Highly Leveraged Transaction (HLT)

What Is a Highly Leveraged Transaction (HLT)?

A highly leveraged transaction (HLT) is a bank loan to a company that has a large amount of debt. They were popularized in the 1980s as a way to finance buyouts, acquisitions, or recapitalizations.

Key Takeaways

  • Highly leveraged transactions are financing arrangements extended to companies that are already deeply in debt.
  • Highly leveraged transactions are undertaken for the purpose of recapitalizing, buying out a company, or even acquiring another company.
  • Highly leveraged transactions pay the financiers much higher rates of interest to compensate them for the additional risks posed by the large debt load.

Understanding Highly Leveraged Transactions (HLTs)

Highly leveraged transactions are risky in that they add to a company's debt load and often result in an unattractive debt-to-equity ratio, but the interest income generated from these transactions is significant enough to make them attractive to investors and financial institutions.

Highly leveraged transactions are thought of as being similar to junk bonds—and junk bonds may well be issued as part of the deal structure. Both junk bonds and highly leveraged transactions face significant default risk, but HLTs are more secure because they have stronger debt covenants due to their structure. Leveraged buyouts (LBOs) are an example of a highly leveraged transaction.

Highly leveraged transactions often include some type of debt restructuring regardless of what the intention is for the financing. This is simply because the existing debt levels of the company must be dealt with for any chance of future success. The end result is usually a complicated debt structure with several types of subordinated debt. In the restructured entity, the lenders behind the highly leveraged transaction often end up with an equity stake in the new enterprise.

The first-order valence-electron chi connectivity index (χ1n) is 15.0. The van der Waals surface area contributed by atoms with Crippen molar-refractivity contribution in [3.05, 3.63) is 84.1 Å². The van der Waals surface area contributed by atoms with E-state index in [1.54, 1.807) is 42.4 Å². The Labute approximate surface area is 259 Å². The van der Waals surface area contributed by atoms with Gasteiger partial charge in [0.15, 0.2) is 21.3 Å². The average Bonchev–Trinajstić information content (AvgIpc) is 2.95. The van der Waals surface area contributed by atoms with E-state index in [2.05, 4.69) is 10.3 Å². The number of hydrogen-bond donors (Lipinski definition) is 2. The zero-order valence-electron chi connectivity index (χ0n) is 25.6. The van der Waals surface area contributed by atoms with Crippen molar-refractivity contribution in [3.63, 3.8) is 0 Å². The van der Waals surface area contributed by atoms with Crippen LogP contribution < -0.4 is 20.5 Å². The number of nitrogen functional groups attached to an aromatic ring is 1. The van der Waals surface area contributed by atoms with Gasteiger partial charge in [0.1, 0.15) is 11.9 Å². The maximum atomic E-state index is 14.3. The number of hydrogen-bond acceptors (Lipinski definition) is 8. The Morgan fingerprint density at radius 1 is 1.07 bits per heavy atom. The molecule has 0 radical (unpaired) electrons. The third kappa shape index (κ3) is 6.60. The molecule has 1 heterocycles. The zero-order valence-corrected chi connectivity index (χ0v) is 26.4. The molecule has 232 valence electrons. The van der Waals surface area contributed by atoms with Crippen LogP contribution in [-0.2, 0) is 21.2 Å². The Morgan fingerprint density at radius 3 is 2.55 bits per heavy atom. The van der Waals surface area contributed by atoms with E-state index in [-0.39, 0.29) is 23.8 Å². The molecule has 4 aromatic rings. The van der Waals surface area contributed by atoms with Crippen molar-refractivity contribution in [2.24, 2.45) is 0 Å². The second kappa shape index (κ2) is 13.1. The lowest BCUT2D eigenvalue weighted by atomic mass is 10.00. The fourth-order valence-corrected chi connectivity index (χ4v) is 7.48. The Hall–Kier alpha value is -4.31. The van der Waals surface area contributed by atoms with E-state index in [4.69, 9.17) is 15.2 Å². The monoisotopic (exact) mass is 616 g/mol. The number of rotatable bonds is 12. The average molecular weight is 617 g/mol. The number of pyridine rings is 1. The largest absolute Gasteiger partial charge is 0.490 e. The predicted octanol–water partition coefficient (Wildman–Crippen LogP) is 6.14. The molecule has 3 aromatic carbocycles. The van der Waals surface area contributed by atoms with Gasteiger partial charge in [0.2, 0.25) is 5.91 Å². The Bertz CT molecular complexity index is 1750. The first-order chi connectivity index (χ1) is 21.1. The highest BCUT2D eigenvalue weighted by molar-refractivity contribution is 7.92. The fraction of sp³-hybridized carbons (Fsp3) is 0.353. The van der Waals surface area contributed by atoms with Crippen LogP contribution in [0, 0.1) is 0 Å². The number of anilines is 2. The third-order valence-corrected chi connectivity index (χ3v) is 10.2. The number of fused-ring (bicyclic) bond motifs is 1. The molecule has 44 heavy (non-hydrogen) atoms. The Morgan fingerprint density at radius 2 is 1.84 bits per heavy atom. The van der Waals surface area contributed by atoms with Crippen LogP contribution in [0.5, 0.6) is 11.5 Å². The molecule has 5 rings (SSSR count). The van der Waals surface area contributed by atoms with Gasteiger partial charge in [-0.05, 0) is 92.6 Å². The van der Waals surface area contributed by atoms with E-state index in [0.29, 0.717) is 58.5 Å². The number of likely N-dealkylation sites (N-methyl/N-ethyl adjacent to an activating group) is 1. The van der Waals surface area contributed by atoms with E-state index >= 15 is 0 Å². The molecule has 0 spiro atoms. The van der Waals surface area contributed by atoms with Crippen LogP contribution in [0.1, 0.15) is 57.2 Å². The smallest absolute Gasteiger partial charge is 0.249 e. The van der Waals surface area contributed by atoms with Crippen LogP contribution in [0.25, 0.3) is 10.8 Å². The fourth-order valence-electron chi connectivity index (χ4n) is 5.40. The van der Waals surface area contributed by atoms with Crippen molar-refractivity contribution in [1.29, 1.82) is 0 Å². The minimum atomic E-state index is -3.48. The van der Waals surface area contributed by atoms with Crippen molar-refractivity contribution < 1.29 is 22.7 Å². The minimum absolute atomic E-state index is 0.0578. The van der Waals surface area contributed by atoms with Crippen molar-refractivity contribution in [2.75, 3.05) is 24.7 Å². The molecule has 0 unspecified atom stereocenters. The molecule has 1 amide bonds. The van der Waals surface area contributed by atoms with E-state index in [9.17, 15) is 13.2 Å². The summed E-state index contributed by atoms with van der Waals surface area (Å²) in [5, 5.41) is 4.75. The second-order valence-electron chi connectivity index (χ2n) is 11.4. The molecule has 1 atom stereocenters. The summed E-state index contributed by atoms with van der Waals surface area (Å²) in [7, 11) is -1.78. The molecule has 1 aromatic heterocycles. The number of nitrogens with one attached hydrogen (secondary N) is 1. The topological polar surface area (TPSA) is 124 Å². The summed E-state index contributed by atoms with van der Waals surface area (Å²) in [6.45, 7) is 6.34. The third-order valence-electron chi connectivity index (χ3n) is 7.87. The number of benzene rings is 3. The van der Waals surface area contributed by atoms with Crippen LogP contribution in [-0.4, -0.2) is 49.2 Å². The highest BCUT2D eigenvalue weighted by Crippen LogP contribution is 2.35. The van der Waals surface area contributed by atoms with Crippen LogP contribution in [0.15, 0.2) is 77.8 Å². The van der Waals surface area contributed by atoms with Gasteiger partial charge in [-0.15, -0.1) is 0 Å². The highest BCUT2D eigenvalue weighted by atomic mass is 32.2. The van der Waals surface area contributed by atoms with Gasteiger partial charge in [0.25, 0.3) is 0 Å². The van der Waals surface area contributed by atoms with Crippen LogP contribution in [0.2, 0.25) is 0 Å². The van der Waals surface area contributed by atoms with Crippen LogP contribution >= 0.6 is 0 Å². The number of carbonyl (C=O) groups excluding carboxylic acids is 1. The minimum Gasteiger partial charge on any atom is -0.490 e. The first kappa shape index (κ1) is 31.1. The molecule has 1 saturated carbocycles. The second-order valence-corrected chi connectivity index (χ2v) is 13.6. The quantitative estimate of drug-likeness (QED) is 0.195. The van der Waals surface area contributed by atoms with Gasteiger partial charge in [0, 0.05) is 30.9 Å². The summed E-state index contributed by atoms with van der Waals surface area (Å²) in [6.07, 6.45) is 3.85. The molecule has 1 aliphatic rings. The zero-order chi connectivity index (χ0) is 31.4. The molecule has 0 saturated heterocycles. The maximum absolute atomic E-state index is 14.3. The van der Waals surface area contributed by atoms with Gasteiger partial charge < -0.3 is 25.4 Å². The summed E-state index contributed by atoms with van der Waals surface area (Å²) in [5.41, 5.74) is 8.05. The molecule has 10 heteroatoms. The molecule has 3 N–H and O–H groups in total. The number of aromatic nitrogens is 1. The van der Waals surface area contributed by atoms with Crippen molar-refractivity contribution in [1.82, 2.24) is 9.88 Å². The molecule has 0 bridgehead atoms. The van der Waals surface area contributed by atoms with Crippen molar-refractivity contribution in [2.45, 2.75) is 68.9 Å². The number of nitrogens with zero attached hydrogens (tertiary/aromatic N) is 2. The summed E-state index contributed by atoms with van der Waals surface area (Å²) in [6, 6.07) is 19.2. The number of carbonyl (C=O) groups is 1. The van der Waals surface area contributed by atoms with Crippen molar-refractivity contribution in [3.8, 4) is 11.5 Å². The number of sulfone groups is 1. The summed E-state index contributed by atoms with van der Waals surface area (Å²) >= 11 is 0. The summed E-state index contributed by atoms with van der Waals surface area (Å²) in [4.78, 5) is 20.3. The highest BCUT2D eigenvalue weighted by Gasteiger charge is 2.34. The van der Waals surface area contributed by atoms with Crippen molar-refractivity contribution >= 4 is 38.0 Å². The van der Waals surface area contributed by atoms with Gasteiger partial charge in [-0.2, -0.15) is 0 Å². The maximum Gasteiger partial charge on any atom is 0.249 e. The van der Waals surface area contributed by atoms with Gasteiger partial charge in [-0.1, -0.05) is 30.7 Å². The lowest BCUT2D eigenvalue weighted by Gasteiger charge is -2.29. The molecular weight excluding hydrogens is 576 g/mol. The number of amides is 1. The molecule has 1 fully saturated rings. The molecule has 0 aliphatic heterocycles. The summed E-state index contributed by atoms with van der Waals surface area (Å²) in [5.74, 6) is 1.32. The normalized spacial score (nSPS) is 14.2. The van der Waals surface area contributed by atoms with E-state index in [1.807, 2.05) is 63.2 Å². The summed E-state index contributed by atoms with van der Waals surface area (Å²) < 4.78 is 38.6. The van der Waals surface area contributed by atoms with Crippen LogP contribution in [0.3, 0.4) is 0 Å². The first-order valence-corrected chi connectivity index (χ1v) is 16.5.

Guidance for Highly Leveraged Transactions

Guidance for highly leveraged transactions is set out by the U.S. Office of the Comptroller of Currency (OCC), the Federal Reserve Board, and the Federal Deposit Insurance Corporation. The OCC broadly considers a highly leveraged transaction as one where the borrower’s post-financing leverage, when measured by debt-to-assets, debt-to-equity, and cash flow-to-total debt significantly exceeds industry norms for leverage. Depending on the particulars of the industry in question, customized industry metrics can be substituted for these broader measures.

For a loan to be defined as an HLT, it generally has to fit some combination of the following conditions:

  • Proceeds used for buyouts, acquisition, and recapitalization.
  • The transaction results in a substantial increase in the borrower’s leverage ratio. Industry benchmarks include a twofold increase in the borrower’s liabilities, resulting in a balance sheet leverage ratio (total liabilities/total assets) higher than 50%, or an increase in the balance sheet leverage ratio of more than 75%. Other benchmarks include increasing the borrower’s operating leverage ratios (debt-to-EBITDA or senior debt/EBITDA) above defined levels.
  • Transactions are designated as an HLT by the syndication agent.
  • The borrower is rated as a non-investment-grade company with a high debt to equity ratio.
  • Loan pricing indicates a non-investment-grade company. This generally consists of some spread over the London Interbank Offered Rate (LIBOR) that fluctuates as a function of market conditions.

The guidance on highly leveraged transactions isn't a legal regulation. There is an implied high-water mark of 6 times debt-to-EBITDA for the restructured entity, but this amount has been exceeded many times. With highly leveraged transactions, as with almost everything, the limit is what the market will buy.